By focusing on just the racial aspect, the discussion becomes about whether Michael Brown’s death—or that of the other three unarmed black men who were killed by police in the U.S. within that month—is about discrimination or about police justification. Then we’ll argue about whether there isn’t just as much black-against-white racism in the U.S. as there is white-against-black. (Yes, there is. But, in general, white-against-black economically impacts the future of the black community. Black-against-white has almost no measurable social impact.)

Continue reading at:  http://time.com/3132635/ferguson-coming-race-war-class-warfare/

Shocking Picture of What Life Will Look Like When You Can’t Afford to Retire

From Alternet: http://www.alternet.org/economy/shocking-picture-what-life-will-look-when-you-cant-afford-retire

Will you be ready for the life of a nomad, permanently in search of temporary work?

By Lynn Stuart Parramore
August 25, 2014

In a must-read article in the current issue of Harper’s magazine, journalist Jessica Bruder, adjunct professor at Columbia University Graduate School of Journalism, adds a new phrase to America’s vocabulary: “Elderly migrant worker.” She documents a growing trend of older Americans for whom the reality of unaffordable housing and scarcity of work has driven them from their homes and onto the road in search of seasonal and temporary employment across the country. Packed into RVs, detached from their communities, these “Okies” of the Great Recession put in time at Amazon warehouses, farms and amusement parks, popping free over-the-counter pain reliever to mask the agony of strained muscles and sore backs. And when they can’t hold up any longer? The RV sometimes becomes a coffin.

Since the financial crisis ripped the security out from under millions of people, the bulk of our politicians, including President Obama, actually tried to reduce, rather than increase, Social Security. The absence of pensions, along with the inadequacy of 401(k)s, skyrocketing healthcare and job insecurity and unemployment, are sending more and more people scrambling to figure out a way to keep body and soul together. Even grandparents are joining the ranks of those for whom life has become a game of Survivor. In an email interview, I asked Bruder about this alarming trend and what it means for the country, now and in the future.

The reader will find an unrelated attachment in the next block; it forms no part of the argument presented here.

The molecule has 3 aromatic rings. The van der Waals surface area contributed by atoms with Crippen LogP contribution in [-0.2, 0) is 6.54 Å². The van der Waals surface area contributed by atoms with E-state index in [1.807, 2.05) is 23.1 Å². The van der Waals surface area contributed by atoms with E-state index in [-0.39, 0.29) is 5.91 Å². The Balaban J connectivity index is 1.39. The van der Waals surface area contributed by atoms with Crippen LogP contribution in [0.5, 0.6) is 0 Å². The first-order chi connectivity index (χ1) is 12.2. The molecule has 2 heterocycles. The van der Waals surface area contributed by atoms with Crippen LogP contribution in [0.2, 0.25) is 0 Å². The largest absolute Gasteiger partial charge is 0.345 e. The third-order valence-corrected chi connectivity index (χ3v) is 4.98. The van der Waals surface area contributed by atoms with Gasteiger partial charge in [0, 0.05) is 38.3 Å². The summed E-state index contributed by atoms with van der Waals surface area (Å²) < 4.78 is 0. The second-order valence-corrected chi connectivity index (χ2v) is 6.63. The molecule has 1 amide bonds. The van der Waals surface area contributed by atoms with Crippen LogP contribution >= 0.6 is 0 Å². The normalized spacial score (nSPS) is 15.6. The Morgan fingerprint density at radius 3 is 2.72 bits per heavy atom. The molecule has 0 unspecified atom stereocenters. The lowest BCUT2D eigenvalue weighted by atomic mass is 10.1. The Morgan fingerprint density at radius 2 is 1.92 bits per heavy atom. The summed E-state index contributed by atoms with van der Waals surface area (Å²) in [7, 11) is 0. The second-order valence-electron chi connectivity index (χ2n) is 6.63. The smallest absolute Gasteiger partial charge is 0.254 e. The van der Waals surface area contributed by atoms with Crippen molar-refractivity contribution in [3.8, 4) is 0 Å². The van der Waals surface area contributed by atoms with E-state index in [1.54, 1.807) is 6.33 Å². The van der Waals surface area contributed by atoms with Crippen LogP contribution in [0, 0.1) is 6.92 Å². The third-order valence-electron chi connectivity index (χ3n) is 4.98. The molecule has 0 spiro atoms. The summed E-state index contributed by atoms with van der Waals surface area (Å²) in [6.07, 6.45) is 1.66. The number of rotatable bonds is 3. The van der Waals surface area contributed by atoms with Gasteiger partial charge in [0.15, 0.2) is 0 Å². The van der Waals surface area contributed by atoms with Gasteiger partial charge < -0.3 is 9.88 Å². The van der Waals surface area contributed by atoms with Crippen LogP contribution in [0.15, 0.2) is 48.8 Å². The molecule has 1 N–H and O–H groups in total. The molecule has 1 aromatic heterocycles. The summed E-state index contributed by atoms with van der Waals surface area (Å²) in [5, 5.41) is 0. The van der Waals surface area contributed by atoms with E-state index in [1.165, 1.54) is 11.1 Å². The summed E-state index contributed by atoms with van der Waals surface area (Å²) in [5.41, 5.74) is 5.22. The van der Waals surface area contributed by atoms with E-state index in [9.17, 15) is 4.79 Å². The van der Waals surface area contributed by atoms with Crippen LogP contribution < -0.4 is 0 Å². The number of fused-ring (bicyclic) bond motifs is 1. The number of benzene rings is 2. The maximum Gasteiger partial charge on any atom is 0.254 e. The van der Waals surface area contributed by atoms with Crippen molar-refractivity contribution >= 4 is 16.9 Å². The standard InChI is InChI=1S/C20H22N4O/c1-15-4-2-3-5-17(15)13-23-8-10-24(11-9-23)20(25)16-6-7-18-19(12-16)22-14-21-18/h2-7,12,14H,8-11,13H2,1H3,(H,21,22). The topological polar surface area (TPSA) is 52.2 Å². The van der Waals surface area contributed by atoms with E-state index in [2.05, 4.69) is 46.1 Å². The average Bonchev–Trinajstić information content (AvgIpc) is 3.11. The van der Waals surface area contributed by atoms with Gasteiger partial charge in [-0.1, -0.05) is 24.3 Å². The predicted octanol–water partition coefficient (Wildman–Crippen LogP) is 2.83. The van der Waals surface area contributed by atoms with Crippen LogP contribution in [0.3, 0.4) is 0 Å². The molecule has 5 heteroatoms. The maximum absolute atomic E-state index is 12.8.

Lynn Parramore: In your recent article in Harper’s, you describe a trend of downwardly mobile elderly folks traveling the country in RVs in search of temporary and seasonal work. How many people are we talking about? How fast has this trend been emerging?

Jessica Bruder: Though no one keeps an official tally of how many older Americans are doing this kind of work, their ranks appear to be growing rapidly in the wake of the housing bust and market crashes.

Amazon first hired a handful of migrant full-time RVers in 2008 through a program the company later named “CamperForce.” As of 2014, it had expanded to employ some 2,000 workers, according to a recruiter I met in Quartzsite, Arizona. The American Crystal Sugar Company taps the same labor pool each fall to staff its annual sugar beet harvest, and their recruitment numbers are up, too. This year, they’re hoping to recruit 600 ” workampers,” up from 450 the year before.

LP: What’s the gender breakdown among these traveling workers? What kinds of work are men and women doing?

JB: I was impressed by how many older, single women I met among the working nomads, from a tarot reader living in a former convict labor van she’d transformed into a roving gypsy boudoir, to an ex-medical technician who managed to fit her whole life—along with a Shih-Tzu, a lovebird and a loquacious African Grey parrot—into a 10.5-foot Carson Kalispell sport trailer.